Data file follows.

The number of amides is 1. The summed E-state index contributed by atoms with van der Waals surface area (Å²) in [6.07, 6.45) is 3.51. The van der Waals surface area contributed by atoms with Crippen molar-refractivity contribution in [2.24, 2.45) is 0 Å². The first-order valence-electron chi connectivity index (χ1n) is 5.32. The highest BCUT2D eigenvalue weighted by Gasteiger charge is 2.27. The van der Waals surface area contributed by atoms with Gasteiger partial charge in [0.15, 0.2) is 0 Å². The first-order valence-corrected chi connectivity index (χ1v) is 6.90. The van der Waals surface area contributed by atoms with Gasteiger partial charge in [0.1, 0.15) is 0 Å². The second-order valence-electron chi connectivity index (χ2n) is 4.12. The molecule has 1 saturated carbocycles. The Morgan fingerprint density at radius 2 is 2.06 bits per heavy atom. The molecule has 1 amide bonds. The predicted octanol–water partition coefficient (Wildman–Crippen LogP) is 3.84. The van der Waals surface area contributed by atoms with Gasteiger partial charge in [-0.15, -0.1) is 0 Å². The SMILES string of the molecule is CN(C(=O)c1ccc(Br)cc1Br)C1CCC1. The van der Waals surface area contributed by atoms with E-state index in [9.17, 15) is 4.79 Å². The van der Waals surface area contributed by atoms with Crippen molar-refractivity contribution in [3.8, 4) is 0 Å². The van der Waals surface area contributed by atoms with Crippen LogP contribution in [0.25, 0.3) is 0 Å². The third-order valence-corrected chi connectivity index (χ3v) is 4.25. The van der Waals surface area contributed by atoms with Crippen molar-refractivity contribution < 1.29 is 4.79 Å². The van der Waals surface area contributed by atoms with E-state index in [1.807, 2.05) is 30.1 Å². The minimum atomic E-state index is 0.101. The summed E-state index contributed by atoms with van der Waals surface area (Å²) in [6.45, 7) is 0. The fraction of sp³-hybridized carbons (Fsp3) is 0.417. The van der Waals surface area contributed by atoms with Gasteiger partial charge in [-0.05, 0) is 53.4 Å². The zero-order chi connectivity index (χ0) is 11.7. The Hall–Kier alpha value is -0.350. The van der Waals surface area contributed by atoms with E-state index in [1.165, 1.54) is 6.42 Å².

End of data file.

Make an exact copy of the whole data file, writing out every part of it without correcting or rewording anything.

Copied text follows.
The number of amides is 1. The summed E-state index contributed by atoms with van der Waals surface area (Å²) in [6.07, 6.45) is 3.51. The van der Waals surface area contributed by atoms with Crippen molar-refractivity contribution in [2.24, 2.45) is 0 Å². The first-order valence-electron chi connectivity index (χ1n) is 5.32. The highest BCUT2D eigenvalue weighted by Gasteiger charge is 2.27. The van der Waals surface area contributed by atoms with Gasteiger partial charge in [0.15, 0.2) is 0 Å². The first-order valence-corrected chi connectivity index (χ1v) is 6.90. The van der Waals surface area contributed by atoms with Gasteiger partial charge in [0.1, 0.15) is 0 Å². The second-order valence-electron chi connectivity index (χ2n) is 4.12. The molecule has 1 saturated carbocycles. The Morgan fingerprint density at radius 2 is 2.06 bits per heavy atom. The molecule has 1 amide bonds. The predicted octanol–water partition coefficient (Wildman–Crippen LogP) is 3.84. The van der Waals surface area contributed by atoms with Gasteiger partial charge in [-0.15, -0.1) is 0 Å². The SMILES string of the molecule is CN(C(=O)c1ccc(Br)cc1Br)C1CCC1. The van der Waals surface area contributed by atoms with E-state index in [9.17, 15) is 4.79 Å². The van der Waals surface area contributed by atoms with Crippen molar-refractivity contribution in [3.8, 4) is 0 Å². The van der Waals surface area contributed by atoms with Crippen LogP contribution in [0.25, 0.3) is 0 Å². The third-order valence-corrected chi connectivity index (χ3v) is 4.25. The van der Waals surface area contributed by atoms with Crippen molar-refractivity contribution < 1.29 is 4.79 Å². The van der Waals surface area contributed by atoms with E-state index in [1.807, 2.05) is 30.1 Å². The minimum atomic E-state index is 0.101. The summed E-state index contributed by atoms with van der Waals surface area (Å²) in [6.45, 7) is 0. The fraction of sp³-hybridized carbons (Fsp3) is 0.417. The van der Waals surface area contributed by atoms with Gasteiger partial charge in [-0.05, 0) is 53.4 Å². The zero-order chi connectivity index (χ0) is 11.7. The Hall–Kier alpha value is -0.350. The van der Waals surface area contributed by atoms with E-state index in [1.165, 1.54) is 6.42 Å².